On his journey home, he accidentally rescues a young boy, and the pair arrive at their destination where they are greeted by darkened skies and fearful townspeople who have finally begun to let the past few years of hardship bury them under the weight of all that dust. Unlikely heroes, Jeremiah and his new companion, Peter Cotton, try to protect the residents of Nowhere from themselves, but Jeremiah must face his nightmares and free himself from the guilt of his past and the secrets that destroyed his family.

Filled with mystery and magic, this exquisite novel from award-winning author James Markert is a story of finding hope in the midst of darkness and discovering the beauty of unexpected kindness.

Where to Buy: Amazon | Barnes & Noble | CBD | Goodreads

Book Reviews, Fiction

My Hands Came Away Red Re-Release!

I’m so excited to share about this re-release from author Lisa McKay! She recently found out that Justin Baldoni and Wayfarer Entertainment have optioned the film rights (You can read more about that from Lisa here). That is so very awesome for any author! If you haven’t had the chance to read it, Lisa has it available with a striking new cover.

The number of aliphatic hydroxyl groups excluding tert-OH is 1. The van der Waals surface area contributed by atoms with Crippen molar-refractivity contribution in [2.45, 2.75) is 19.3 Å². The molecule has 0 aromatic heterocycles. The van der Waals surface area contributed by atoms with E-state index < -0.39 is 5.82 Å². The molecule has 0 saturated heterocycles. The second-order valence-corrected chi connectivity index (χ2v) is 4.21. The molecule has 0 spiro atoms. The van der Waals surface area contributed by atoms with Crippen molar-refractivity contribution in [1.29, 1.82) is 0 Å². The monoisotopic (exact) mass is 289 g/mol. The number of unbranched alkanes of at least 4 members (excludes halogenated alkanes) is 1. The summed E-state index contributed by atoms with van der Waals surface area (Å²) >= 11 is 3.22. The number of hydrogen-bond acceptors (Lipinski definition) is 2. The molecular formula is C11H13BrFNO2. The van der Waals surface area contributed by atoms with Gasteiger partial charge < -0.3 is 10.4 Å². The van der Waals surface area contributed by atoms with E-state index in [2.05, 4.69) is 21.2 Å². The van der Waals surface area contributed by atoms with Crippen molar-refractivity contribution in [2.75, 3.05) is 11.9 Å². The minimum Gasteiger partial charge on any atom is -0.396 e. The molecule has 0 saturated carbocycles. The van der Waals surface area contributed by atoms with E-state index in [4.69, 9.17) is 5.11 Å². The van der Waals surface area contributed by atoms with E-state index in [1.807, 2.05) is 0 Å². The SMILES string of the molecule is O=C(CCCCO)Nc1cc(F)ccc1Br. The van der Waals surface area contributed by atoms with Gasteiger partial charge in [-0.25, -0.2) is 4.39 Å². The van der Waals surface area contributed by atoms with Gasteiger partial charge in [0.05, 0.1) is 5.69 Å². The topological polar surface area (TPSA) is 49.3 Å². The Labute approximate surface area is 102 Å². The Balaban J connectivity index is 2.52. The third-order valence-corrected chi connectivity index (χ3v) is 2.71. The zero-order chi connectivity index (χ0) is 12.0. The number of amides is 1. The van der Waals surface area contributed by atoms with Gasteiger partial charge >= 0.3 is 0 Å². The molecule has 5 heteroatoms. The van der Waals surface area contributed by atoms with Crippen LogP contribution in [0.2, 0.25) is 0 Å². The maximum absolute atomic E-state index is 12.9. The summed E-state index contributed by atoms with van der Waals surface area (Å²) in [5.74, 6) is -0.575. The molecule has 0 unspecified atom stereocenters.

ABOUT THE BOOK:
Right up until the day they burned the church, I thought I understood things. You know… God, people, myself. Life. Then, suddenly, I understood nothing except that we had to run. And that we might never make it home.

When eighteen-year-old Cori signed up for a mission trip to Indonesia she was mostly thinking about escaping her complicated love life, making new friends, and having fun on the beach.

She never expected a civil war to flare up on the nearby island of Ambon.

She never expected violence to find them.

And she never expected that seven teenagers would be forced to flee into the hazardous refuge of the mountains on their own.

Now, haunted by blood and fire, Cori and her teammates must rely on each other to survive.

Praised by Publishers Weekly as “fast-paced,” “thought-provoking,” and one of the “best novels of the year,” My Hands Came Away Red will take you deep into the jungle with Cori as she desperately searches for answers and a safe way home.

Find out more about Lisa McKay at her website, Twitter, Facebook, and Instagram.

Buy the Book

Book Reviews, Fiction

Shadow Sister by Katherine Scott Jones | Book Review